When Kim and I were young we often played in the woods and that led to regular, minor poison ivy rashes and the occasional head to toe rash. We are experienced poison ivy suffers and we’ve tried a number of poison ivy remedies to help relieve the itch but I hadn’t heard of using jewelweed to treat poison ivy until I was visiting my brother a month ago. At his local farmer’s market I saw someone selling a jewelweed spray as poison ivy treatment. I didn’t buy it because I already had poison ivy once this summer and naively thought I would be more careful and wouldn’t get it again this year. Of course, 10 days later I had it all over my forearm. Luckily, out of curiosity, I had been researching jewelweed and I had a few ideas about how to make my own natural poison ivy remedy by turning the plant into an effective itch reliever. Identifying The Jewelweed Plant Making jewelweed salve is easy, the hardest part is identifying jewelweed for the first time. Jewelweed grows in wet, shaded soil in the northeastern, southwestern and midwestern United States. It grows up to 4 feet tall and has a hollow stalk which is mostly green, with some red near the lower leaf nodes and at the base, right above the shallow root system. It a member of the Impatiens genus and like the impatiens that are commonly used for landscaping they have a hollow stalk. The flowers, which are yellow or orange, are the best identifying features for the plant. Click the thumbnails below for to view larger images of the jewelweed plant.   Jewelweed is invasive, and in colder parts of the country it’s annual, and so you shouldn’t have any qualms about pulling the plant out of the ground when you find it. Since the plant starts to wilt soon after you pick it, immediately refrigerate or freeze the plants you don’t use for treatment. If you’re unable to locate a convenient source of jewelweed, you can buy seeds to plant. When choosing a planting location, avoid riverbeds and hillsides because the shallow root system will accelerate erosion in those areas. Homemade Jewelweed Poison Ivy Remedies You can make a poison ivy remedy from jewelweed by: crushing a stalk and rubbing the juice on the poison ivy rash. This offers immediate but short-term relief. chopping the stalks and leaves, boiling them water for 5-10 minutes, straining the liquid and freezing it in ice cube trays. I didn’t try this because this treatment would not travel well. making a soap. I didn’t try this either because I don’t have soap making supplies. infusing the stalk and leaves in witch hazel. This is my favorite solution because you don’t have to touch the rash to apply it. Also, witch hazel is an astringent so it helps dry the oils that often accompany a poison ivy rash. making a salve. This works as well as the spray. Use...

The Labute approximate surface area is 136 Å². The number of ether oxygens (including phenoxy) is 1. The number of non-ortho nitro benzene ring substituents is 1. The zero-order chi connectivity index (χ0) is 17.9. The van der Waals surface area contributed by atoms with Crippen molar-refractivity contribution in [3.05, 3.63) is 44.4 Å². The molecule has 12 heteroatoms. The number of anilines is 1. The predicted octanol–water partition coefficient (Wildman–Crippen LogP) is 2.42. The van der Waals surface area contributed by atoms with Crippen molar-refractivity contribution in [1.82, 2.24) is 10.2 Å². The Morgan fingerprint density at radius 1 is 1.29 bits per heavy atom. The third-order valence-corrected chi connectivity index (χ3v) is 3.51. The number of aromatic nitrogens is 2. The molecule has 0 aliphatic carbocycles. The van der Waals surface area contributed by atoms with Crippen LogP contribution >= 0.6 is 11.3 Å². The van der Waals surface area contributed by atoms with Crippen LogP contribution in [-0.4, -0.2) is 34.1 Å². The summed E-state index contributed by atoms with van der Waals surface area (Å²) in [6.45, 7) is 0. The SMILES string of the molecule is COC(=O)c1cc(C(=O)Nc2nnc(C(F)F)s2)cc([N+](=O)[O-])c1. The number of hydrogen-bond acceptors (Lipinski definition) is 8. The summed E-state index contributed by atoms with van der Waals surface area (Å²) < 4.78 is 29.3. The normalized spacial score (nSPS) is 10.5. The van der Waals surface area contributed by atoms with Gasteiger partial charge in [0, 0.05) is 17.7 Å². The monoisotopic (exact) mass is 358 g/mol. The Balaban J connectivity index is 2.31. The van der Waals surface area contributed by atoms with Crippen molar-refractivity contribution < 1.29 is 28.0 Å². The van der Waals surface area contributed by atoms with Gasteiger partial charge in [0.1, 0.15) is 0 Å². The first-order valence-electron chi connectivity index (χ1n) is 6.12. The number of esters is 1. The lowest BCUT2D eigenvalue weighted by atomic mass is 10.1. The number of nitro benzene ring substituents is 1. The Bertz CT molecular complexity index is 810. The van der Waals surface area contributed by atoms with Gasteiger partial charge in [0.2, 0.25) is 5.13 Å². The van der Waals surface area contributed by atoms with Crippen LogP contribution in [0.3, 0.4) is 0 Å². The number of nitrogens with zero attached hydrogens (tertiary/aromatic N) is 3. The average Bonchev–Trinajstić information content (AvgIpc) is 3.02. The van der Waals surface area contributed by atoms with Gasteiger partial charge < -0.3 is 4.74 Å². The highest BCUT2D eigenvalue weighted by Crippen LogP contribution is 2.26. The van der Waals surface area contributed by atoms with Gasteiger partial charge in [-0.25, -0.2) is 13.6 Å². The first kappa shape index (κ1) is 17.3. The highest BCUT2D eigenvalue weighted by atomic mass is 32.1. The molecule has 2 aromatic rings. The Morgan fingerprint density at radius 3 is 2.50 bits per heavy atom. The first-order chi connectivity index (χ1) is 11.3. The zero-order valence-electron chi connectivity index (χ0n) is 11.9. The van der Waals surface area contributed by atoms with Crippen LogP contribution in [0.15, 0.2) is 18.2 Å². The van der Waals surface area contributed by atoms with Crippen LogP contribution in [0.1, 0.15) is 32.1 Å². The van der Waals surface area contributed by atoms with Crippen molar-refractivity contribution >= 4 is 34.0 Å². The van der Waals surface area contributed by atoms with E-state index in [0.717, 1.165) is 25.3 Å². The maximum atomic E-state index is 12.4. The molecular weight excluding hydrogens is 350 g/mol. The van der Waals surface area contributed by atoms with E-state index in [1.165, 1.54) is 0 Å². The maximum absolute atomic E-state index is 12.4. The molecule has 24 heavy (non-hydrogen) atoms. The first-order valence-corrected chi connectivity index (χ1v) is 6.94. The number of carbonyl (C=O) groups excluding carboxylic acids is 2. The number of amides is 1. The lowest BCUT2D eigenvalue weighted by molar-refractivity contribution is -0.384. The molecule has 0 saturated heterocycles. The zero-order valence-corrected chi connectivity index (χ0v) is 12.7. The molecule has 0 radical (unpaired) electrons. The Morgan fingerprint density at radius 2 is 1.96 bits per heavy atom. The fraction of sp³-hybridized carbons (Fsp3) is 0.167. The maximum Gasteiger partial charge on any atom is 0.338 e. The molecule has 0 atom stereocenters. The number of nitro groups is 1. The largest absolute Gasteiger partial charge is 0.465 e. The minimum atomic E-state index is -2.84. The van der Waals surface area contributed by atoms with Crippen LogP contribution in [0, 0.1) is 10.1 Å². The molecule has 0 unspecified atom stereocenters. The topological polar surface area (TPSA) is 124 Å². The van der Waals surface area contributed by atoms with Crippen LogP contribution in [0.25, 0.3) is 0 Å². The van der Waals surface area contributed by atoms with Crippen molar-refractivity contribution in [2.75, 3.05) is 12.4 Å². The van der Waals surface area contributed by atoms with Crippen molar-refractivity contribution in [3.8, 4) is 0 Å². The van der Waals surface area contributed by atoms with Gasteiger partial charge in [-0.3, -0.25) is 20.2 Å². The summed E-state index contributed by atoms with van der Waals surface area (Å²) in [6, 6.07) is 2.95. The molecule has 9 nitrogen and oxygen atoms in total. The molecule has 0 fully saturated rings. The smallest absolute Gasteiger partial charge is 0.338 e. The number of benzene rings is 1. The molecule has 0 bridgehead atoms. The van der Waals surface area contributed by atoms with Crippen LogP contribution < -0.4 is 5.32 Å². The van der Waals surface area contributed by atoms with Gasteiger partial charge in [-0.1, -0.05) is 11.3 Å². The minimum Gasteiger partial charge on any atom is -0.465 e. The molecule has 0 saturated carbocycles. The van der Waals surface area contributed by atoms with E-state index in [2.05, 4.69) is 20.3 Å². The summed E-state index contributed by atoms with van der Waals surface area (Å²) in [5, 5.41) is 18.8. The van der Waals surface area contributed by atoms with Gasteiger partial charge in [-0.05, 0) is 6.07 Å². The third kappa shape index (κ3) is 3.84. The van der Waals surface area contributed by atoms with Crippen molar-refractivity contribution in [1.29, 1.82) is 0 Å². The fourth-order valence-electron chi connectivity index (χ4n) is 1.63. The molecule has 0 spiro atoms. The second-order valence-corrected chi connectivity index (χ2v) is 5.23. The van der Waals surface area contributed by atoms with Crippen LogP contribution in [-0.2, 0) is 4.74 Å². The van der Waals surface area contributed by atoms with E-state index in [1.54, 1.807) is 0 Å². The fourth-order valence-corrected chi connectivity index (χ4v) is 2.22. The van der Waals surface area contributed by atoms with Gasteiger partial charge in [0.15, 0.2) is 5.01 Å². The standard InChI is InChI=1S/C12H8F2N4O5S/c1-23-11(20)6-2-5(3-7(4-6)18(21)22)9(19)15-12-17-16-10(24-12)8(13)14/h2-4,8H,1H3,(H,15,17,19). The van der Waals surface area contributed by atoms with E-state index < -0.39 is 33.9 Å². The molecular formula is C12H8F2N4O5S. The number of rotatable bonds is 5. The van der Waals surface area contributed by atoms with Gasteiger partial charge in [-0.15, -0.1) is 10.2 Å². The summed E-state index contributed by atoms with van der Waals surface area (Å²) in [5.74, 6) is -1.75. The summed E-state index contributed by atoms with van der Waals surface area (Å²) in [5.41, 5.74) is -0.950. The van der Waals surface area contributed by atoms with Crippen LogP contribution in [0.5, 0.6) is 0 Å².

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A Tropical Treat: Coconut Orange Body Butter

Posted by on Jul 2, 2012 in Skin & Hair Care | 2 comments

A Tropical Treat: Coconut Orange Body Butter

After playing around with different body butter recipes for about six months I stumbled across one that inspired me to forgo the shea and cocoa butter I had been using as a base and try coconut oil. The result is a light, sweetly scented lotion that’s perfect for summer. I made this recipe a few times, first with vitamin E as the preservative and then with borax. (Correction: A comment below pointed out that vitamin E is actually an antioxidant, not a preservative. Borax is a preservative.) With vitamin E, the lotion seemed to sweat as little droplets of water appeared in it. The problem was remedied by using borax but next time I’m planning to test the recipe with honey. Most of the ingredients in this recipe are pretty easy to find. Coconut Oil, almond oil and borax are available in many grocery stores or natural food stores, sweet orange essential oil is available at some natural food stores, and beeswax can often be purchased from local honey suppliers. When buying beeswax for personal products, be sure it is pharmaceutical or cosmetic grade. The beeswax sold at craft stores for candle-making does not usually meet this criteria, which is noted on the label. A double boiler is recommended for melting the oils and wax. If you don’ t have one, you can easily make one by following these directions. Coconut Orange Body Butter 2015-01-16 20:13:56 This simple coconut orange body butter is a tropical treat for your skin. Write a review Save Recipe Print Ingredients 1/2 cup coconut oil 1/8 cup sweet almond oil 1/8 cup beeswax 1/4 cup distilled water 1/2 teaspoon borax 10 drops sweet orange essential oil Instructions Melt coconut oil, sweet almond oil and beeswax in a double boiler. Stirring constantly. When the oils and wax are melted, remove them from the heat. Heat the distilled water until it's warm but not boiling using either the stove or a microwave. Add the borax or preservative of your choice to the warm water. Pour the water mixture into the oil/wax mixture slowly while mixing with an electric hand mixer, using the whisk attachment. You’ll see the mixture beginning to thicken. Mix for about 5 minutes until it’s thick and rich. Toward the end of the 5 minutes, the mixture should be pretty cool. At this point, add the sweet orange oil and mix well. Notes Makes 5 ounces and takes about 30 minutes to make. A Green Routine http://agreenroutine.com/ Like this post? Subscribe to our email list, like us on Facebook, and follow us on Twitter and Pinterest for more green living...